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TV star Bellingham tells Worcester women how she suffered domestic abuse
ACTRESS and TV presenter Lynda Bellingham helped to bring home the importance of tackling domestic abuse at a special seminar.
The event, organised by West Mercia Women’s Aid with West Mercia Police and other partner organisations, was held in a bid to make businesses more aware of the impact of domestic violence on the business community and the economy.
Ms Bellingham – the Oxo mum and star of Loose Women and herself a victim of domestic violence – was guest speaker at the seminar.
She spoke of her own experiences, the importance of businesses and employers supporting their staff and the business community in raising awareness of domestic abuse, and the need for a joined up approach in order to enable change. She also offered her support to forthcoming events in Worcester in support of an international campaign to end violence against women.
Worcestershire Forum Against Domestic Abuse is backing 16 Days of Action.
The forum’s strategic co-ordinator Martin Lakeman said: “It is an important event as it helps to highlight what can be done to tackle violence against women at a local level, supported by events and activities throughout the world.”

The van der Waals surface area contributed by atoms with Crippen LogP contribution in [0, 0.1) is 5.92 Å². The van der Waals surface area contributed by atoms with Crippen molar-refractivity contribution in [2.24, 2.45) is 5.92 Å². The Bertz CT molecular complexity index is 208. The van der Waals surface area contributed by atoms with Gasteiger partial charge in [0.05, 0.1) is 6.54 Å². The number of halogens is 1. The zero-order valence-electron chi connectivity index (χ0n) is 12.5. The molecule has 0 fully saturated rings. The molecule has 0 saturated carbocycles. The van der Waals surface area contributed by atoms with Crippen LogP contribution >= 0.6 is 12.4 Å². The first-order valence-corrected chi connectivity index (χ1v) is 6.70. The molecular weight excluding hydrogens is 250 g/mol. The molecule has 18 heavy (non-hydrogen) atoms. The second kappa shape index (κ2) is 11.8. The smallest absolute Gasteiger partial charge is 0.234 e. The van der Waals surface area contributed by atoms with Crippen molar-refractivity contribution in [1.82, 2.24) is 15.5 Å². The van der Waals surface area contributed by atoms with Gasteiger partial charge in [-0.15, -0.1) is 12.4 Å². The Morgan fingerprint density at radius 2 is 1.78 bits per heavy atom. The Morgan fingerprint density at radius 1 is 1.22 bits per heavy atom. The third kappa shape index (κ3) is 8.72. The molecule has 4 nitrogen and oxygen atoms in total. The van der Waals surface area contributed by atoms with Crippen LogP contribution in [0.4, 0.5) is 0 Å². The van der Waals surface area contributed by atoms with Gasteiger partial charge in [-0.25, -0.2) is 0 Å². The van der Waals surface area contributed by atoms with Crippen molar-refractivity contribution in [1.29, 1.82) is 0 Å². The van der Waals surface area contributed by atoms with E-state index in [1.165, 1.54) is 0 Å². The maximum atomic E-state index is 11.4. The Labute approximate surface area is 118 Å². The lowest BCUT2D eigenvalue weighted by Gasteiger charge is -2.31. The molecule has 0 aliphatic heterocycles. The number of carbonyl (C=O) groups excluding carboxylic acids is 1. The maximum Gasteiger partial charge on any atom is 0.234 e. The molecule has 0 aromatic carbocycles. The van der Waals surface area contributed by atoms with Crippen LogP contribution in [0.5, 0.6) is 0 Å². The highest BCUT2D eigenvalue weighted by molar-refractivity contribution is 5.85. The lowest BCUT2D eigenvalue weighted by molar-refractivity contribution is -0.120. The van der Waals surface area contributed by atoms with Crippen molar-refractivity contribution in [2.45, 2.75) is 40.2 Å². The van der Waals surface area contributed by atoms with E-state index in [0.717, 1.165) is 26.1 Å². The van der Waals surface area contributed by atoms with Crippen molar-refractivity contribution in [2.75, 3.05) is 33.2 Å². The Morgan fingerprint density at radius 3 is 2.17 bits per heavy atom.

The campaign runs from November 25 until December 10 and will include an official launch by members of the military and emergency services outside the Guildhall on Monday, November 26.
Worcester Community Safety Partnership will hand out white ribbons – the symbol of the fight against domestic abuse – at a candlelit vigil outside the guildhall on November 29, between 4.30pm and 6pm.
On November 30, men will be invited to take part in These Heels are Made for Walking and totter a mile through Redditch town centre in women’s shoes. Throughout the campaign individuals, schools and other organisations can put handprints on a canvas at locations around Worcester-shire to make up a mural entitled These Hands are not for Hurting.
For more information, call Mr Lakeman on 01905 822357. To speak in confidence about domestic abuse, call 0800 9803331.